Venoms from Amazon snake and spider have pharmaceutical potential
February 03, 2021
By André Julião | Agência FAPESP – In studies supported by FAPESP, researchers at the Federal University of São Paulo (UNIFESP), the University of São Paulo (USP), and Butantan Institute have found the venom from a snake and spider endemic to the North of Brazil to contain a number of peptides – small fragments of proteins – with the pharmaceutical potential to combat heart problems, bacteria, fungi, viruses, and cancer, among other things.
The snake is Bothrops atrox, a highly venomous pit viper called jararaca-do-norte in Brazil and responsible for more human accidents involving snakes than any other species in the North region. The study of its venom is published in the Journal of Venomous Animals and Toxins including Tropical Diseases.
The spider is Acanthoscurria rondoniae, a tarantula found in the Amazon. The study of its toxins is published in Frontiers in Pharmacology.
“We identified 105 peptides in the snake’s venom and 84 novel toxins expressed by the venom glands of the spider. Neither has been studied in such detail before. There are several studies of the snake species but they don’t deeply explore the peptides, which are small molecules comprising a few amino acids, making it easy for us to synthesize the ones we find most interesting,” said Alexandre Tashima, a professor at the Federal University of São Paulo’s Medical School (EPM-UNIFESP) and principal investigator for both studies, which were part of a project supported by FAPESP.
Animal venoms are known to have significant biotechnological potential. Venoms of the genus Bothrops, for example, contain toxins rich in bradykinin-potentiating peptides (BPPs), which have given rise to medications prescribed for the treatment of high blood pressure, such as captopril, a drug derived from peptides in the venom of B. jararaca.
US-based company Vestaron used the venom of a species of spider found in Australia (Hadronyche versuta) to produce a biopesticide that paralyzes crop-eating insects without affecting bees, birds or mammals.
In the study of B. atrox led by Tashima, the researchers set out to investigate the difference between venom from females and venom from males. They analyzed four individuals of each sex to test the hypothesis that the composition of venom from females is more powerful, possibly for evolutionary reasons and because they are larger than males.
“Depending on where they live and the prey available, venom composition may vary even within the same species,” Tashima said. “In the case of females, they have to protect their eggs and this may have favored selection of more powerful types of toxin.”
Corroborating the hypothesis, mass spectroscopy analysis showed female venom to contain higher levels of disintegrins, a family of small proteins that function as potent inhibitors of platelet aggregation and integrin-dependent cell adhesion. The researchers surmised that disintegrins in female venom may interfere even more with blood clotting than male venom, but further research is needed to test this theory. One of the novel disintegrins was characterized and labeled BATXDIS1.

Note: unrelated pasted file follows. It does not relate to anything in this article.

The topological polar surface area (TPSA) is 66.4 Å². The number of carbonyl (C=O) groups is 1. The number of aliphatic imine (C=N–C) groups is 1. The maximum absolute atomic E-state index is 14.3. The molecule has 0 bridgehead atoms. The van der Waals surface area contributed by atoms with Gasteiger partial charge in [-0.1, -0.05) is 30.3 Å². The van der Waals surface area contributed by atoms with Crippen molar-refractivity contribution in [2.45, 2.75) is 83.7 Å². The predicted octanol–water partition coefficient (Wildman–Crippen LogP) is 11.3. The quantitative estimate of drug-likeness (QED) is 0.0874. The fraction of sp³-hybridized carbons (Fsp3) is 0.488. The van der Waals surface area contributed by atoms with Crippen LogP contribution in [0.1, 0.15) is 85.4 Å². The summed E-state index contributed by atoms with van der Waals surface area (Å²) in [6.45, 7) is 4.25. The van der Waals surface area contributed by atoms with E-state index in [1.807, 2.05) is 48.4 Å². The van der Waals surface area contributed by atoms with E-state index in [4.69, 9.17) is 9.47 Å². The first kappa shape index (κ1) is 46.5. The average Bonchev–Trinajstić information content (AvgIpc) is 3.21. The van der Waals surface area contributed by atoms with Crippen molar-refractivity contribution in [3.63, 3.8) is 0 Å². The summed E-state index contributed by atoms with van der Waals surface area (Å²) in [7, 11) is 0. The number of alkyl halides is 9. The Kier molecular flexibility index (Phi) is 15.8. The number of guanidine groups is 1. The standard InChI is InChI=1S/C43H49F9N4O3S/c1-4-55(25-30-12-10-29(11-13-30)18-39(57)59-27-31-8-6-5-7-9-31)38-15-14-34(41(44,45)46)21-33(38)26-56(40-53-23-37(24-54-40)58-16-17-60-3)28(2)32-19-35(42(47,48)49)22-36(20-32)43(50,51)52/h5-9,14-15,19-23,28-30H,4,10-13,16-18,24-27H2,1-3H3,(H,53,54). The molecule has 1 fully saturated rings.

The study also detected a number of BPPs in addition to those familiar from other species. Six of the 14 BPPs detected are novel molecules that can be studied in future and may give rise to new drugs to treat high blood pressure, for example.
Tarantula from Rondônia
Snakes have large venom glands that produce enough for researchers to characterize the venom and test its action, but spiders produce too little venom for this purpose, and recently developed computational tools have greatly facilitated research on this topic.
After characterizing venom from A. rondoniae (named after the Northern state of Rondônia) in the laboratory by various techniques, the researchers submitted the sequences obtained to open-access databases, using software to make the relevant comparisons. They found similarities among the 84 toxins analyzed with others that have bactericidal, anti-cancer, anti-fungal, and anti-viral properties.
They also identified seven novel cysteine-rich peptides (CRPs), which are common in spider toxins and have well-known effects on ion channels and against bacteria. Besides these, another peptide has anti-fungal as well as bactericidal potential.
Some of the CRPs are very similar to peptides from other animals that have already proved promising against viruses. Two CRPs and four smaller peptides also showed potential against tumor cells.
The authors of the article stress that the findings are only indicative of potential biological activity. To confirm this activity, experiments should be conducted involving cellular and animal models. This is the next step planned by the researchers.
“The study also shows how little we know about Brazilian biodiversity, the largest in the world, both from the biological or ecological standpoint and in pharmacological and biotechnological terms,” Tashima said. “Molecules like these can be used sustainably. We’re losing many species without even knowing them.”
The article “Comparative gender peptidomics of Bothrops atrox venoms: are there differences between them?” by Adriana Simizo, Eduardo S. Kitano, Sávio S. Sant’Anna, Kathleen Fernandes Grego, Anita Mitico Tanaka-Azevedo and Alexandre K. Tashima can be read at: dx.doi.org/10.1590/1678-9199-jvatitd-2020-0055.
The article “A multiomics approach unravels new toxins with possible in silico antimicrobial, antiviral, and antitumoral activities in the venom of Acanthoscurria rondoniae” by Guilherme A. Câmara, Milton Y. Nishiyama-Júnior, Eduardo S. Kitano, Ursula C. Oliveira, Pedro I. da Silva Júnior, Inácio L. Junqueira-de-Azevedo and Alexandre K. Tashima can be read at: www.frontiersin.org/articles/10.3389/fphar.2020.01075/full.
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